REVOLT: Intelligence Agencies Flipping Executive Branch Power Structure, Causing Irreparable Damage

As per Article II of the Constitution, the President of the United States has the executive power invested in him, and he oversees all executive branch agencies that fall under his purview. That is, unless the President is Donald Trump, apparently.

As Donald Trump works through his first year as President, he has experienced a great deal of resistance and mutiny from the intelligence agencies he oversees. The leaks to the press have been nothing short of an all-out revolt against the Commander-in-Chief by rogue operatives who spitefully seek to do nothing more than undermine the legitimacy of the office.

The agencies have gone so far as to effectively tell the President who he may and may not call upon for advisory roles; they do this by denying security clearances, despite the President himself having cleared such individuals.

The most recent example of this is evidenced by a New York Times article from July 8, in which they reported that Trump’s son-in-law Jared Kushner had failed to report certain meetings with some Russians. Angelo Codevilla, writing for The Federalist, finds this finding “ominous,” but for a different reason than the left-wing newspaper does.

Given that the nature of a security clearance is of a classified nature, why was the Times able to publish this information unless the intelligence agencies wanted to undermine the administration?

That is exactly what they hope to do, and in doing so they completely flip the nature of the Constitution’s arrangement of the executive branch, where the President is the head of the agencies in the executive branch (that only makes sense, does it not?).

Someone in the intelligence community leaked Kushner’s questionnaire to the press, and the implication is that the agencies were threatening to revoke the clearance because of what they found. It was not an idle threat either, as these agencies have actually done this exact sort of thing before.

On February 11, the CIA withdrew the clearance of top National Security Council adviser Robin Townley, telling the press it refused to work with him because he had criticized the agency. Never mind that the president had appointed him. President Trump’s passivity regarding the agencies’ arrogation of power over security clearances amounts to acquiescence to a change from constitutional to bureaucratic government.

By acting in such a way, the entire structure of the executive branch is completely flipped upside down. Anyone who recognizes how governments, businesses, families, nature, etc. work in reality understands that this kind of rebellion is not sustainable and will severely damage the political, and as well as the national security systems.

The President oversees these agencies, not the other way around. If the Presidents clears a person, the agencies are not to just go rogue and effectively reverse that clearance. Codevilla notes that the agencies have no right to act in such a way.

By what right does anyone in any agency tell the elected president of the United States with whom he can discuss what? If there were such a right, who would confer it, and to whom? The president of the United States’ right to command the executive agencies, especially on foreign affairs and defense, comes from Article II of the Constitution and from his election. Whoever takes over what he might know and from whom would be sovereign over him, the Constitution, and the voters.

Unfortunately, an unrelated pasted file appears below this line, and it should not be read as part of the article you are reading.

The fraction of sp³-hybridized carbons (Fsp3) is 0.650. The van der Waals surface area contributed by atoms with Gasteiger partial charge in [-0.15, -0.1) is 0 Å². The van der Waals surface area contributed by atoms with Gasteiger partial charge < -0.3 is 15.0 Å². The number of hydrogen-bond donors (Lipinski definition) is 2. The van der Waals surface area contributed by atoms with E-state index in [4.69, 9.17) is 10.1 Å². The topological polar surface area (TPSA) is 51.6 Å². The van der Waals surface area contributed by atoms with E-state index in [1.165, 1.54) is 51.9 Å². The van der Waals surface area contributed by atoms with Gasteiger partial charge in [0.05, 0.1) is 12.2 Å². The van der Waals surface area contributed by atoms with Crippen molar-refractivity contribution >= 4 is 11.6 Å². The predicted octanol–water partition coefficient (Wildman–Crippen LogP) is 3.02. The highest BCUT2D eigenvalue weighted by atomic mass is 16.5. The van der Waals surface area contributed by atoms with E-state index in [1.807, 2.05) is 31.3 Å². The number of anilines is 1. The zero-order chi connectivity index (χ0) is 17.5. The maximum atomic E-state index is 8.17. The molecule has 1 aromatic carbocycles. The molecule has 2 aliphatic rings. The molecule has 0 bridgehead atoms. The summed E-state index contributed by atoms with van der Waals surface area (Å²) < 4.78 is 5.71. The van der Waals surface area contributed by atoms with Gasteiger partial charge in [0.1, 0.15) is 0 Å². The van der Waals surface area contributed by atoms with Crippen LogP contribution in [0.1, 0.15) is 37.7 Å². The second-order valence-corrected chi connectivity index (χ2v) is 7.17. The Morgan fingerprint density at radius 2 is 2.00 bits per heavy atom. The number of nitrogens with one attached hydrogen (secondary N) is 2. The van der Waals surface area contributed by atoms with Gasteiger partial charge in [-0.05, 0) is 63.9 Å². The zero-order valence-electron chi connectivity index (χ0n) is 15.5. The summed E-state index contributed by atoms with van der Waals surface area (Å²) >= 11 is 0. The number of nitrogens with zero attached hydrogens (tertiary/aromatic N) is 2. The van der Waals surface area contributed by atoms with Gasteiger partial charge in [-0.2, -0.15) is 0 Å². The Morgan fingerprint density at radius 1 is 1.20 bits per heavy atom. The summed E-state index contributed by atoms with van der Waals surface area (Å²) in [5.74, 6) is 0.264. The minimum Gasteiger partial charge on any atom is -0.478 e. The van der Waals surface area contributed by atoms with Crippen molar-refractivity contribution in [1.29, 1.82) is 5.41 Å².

And why are we seeing this kind of behavior? According to Codevilla (with whom I sincerely agree), it comes back to the “bipartisan Party Of Government, supported by its progressive constituency in the country.”

Progressivism’s bedrock belief is that expert elites in and out of bureaucracies are the rightful rulers over unsophisticated voters. Making intelligence the very substance of presidential decision-making, leaving only the ceremonial final act to the Oval Office’s occupant, has been CIA’s ambition from the beginning.

What we are seeing here is really not surprising, if one really thinks about the nature of Progressivism. Donald Trump did not run as a member of the Party of Government; he did the opposite. The Left believed him, his supporters believed him, and the intelligence community which he now oversees believed him. Unfortunately, due to Progressivism’s inherently elitist and condescending nature, anyone who is not an “expert” cannot be understood as a person of wisdom or competence.

Hence, they literally need to undermine him.

Asserting the right to grant or withhold clearances to persons cleared by the president’s own choice is the ultimate manifestation of progressive ambition. The Trump administration’s needless acquiescence in this assertion combined with grousing about it defies explanation.

The President needs to address this, now. Even if you are not a supporter of Donald Trump for President, the institutional damage that the intelligence community is inflicting goes beyond left-wing vs right-wing. It erodes the foundation of the country’s government, and foments contempt between the citizenry and the State.

Granted, there must be transparency; that is not being debated. But the war against the President by his own intelligence agencies must be ended before more irreparable damage is done.

Seth Connell

About Seth Connell

Seth Connell is a graduate of Regent University with a B.A. in the Study of Government and a minor in History. He is an avid defender of the Bill of Rights, personal liberty, Austrian economics, privacy, responsibility, and truth. He lives in the beautiful Commonwealth of Virginia.